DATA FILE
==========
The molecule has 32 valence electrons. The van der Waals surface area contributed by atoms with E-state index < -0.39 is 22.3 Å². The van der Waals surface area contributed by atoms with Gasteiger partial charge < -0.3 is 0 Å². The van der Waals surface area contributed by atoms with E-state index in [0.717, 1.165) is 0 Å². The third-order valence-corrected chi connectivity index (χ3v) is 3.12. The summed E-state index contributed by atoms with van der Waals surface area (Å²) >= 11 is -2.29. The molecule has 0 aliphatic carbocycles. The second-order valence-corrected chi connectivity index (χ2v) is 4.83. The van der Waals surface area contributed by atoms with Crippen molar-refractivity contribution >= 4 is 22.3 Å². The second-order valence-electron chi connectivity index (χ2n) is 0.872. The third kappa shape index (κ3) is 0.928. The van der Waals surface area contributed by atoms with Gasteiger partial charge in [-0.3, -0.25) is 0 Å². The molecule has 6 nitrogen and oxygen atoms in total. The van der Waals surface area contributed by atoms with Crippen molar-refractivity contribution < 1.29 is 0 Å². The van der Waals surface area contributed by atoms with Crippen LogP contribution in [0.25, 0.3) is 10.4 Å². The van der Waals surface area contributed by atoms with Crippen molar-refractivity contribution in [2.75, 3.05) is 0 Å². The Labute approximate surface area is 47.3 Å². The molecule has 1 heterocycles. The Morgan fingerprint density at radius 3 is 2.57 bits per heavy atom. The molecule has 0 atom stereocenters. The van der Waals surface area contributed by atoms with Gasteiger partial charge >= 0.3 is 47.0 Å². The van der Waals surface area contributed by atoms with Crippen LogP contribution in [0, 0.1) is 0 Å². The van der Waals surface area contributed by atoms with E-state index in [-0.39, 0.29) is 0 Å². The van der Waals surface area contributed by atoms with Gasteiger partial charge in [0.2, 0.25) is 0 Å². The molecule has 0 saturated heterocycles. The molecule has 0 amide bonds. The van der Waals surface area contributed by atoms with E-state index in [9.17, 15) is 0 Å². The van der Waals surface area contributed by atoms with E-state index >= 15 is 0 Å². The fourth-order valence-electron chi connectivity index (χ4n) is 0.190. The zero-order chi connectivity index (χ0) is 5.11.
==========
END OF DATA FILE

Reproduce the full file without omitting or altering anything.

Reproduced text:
The molecule has 32 valence electrons. The van der Waals surface area contributed by atoms with E-state index < -0.39 is 22.3 Å². The van der Waals surface area contributed by atoms with Gasteiger partial charge < -0.3 is 0 Å². The van der Waals surface area contributed by atoms with E-state index in [0.717, 1.165) is 0 Å². The third-order valence-corrected chi connectivity index (χ3v) is 3.12. The summed E-state index contributed by atoms with van der Waals surface area (Å²) >= 11 is -2.29. The molecule has 0 aliphatic carbocycles. The second-order valence-corrected chi connectivity index (χ2v) is 4.83. The van der Waals surface area contributed by atoms with Crippen molar-refractivity contribution >= 4 is 22.3 Å². The second-order valence-electron chi connectivity index (χ2n) is 0.872. The third kappa shape index (κ3) is 0.928. The van der Waals surface area contributed by atoms with Gasteiger partial charge in [-0.3, -0.25) is 0 Å². The molecule has 6 nitrogen and oxygen atoms in total. The van der Waals surface area contributed by atoms with Crippen molar-refractivity contribution < 1.29 is 0 Å². The van der Waals surface area contributed by atoms with Crippen LogP contribution in [0.25, 0.3) is 10.4 Å². The van der Waals surface area contributed by atoms with Crippen molar-refractivity contribution in [2.75, 3.05) is 0 Å². The Labute approximate surface area is 47.3 Å². The molecule has 1 heterocycles. The Morgan fingerprint density at radius 3 is 2.57 bits per heavy atom. The molecule has 0 atom stereocenters. The van der Waals surface area contributed by atoms with Gasteiger partial charge >= 0.3 is 47.0 Å². The van der Waals surface area contributed by atoms with Crippen LogP contribution in [0, 0.1) is 0 Å². The van der Waals surface area contributed by atoms with E-state index in [-0.39, 0.29) is 0 Å². The van der Waals surface area contributed by atoms with Gasteiger partial charge in [0.2, 0.25) is 0 Å². The molecule has 0 saturated heterocycles. The molecule has 0 amide bonds. The van der Waals surface area contributed by atoms with E-state index in [9.17, 15) is 0 Å². The van der Waals surface area contributed by atoms with E-state index >= 15 is 0 Å². The fourth-order valence-electron chi connectivity index (χ4n) is 0.190. The zero-order chi connectivity index (χ0) is 5.11.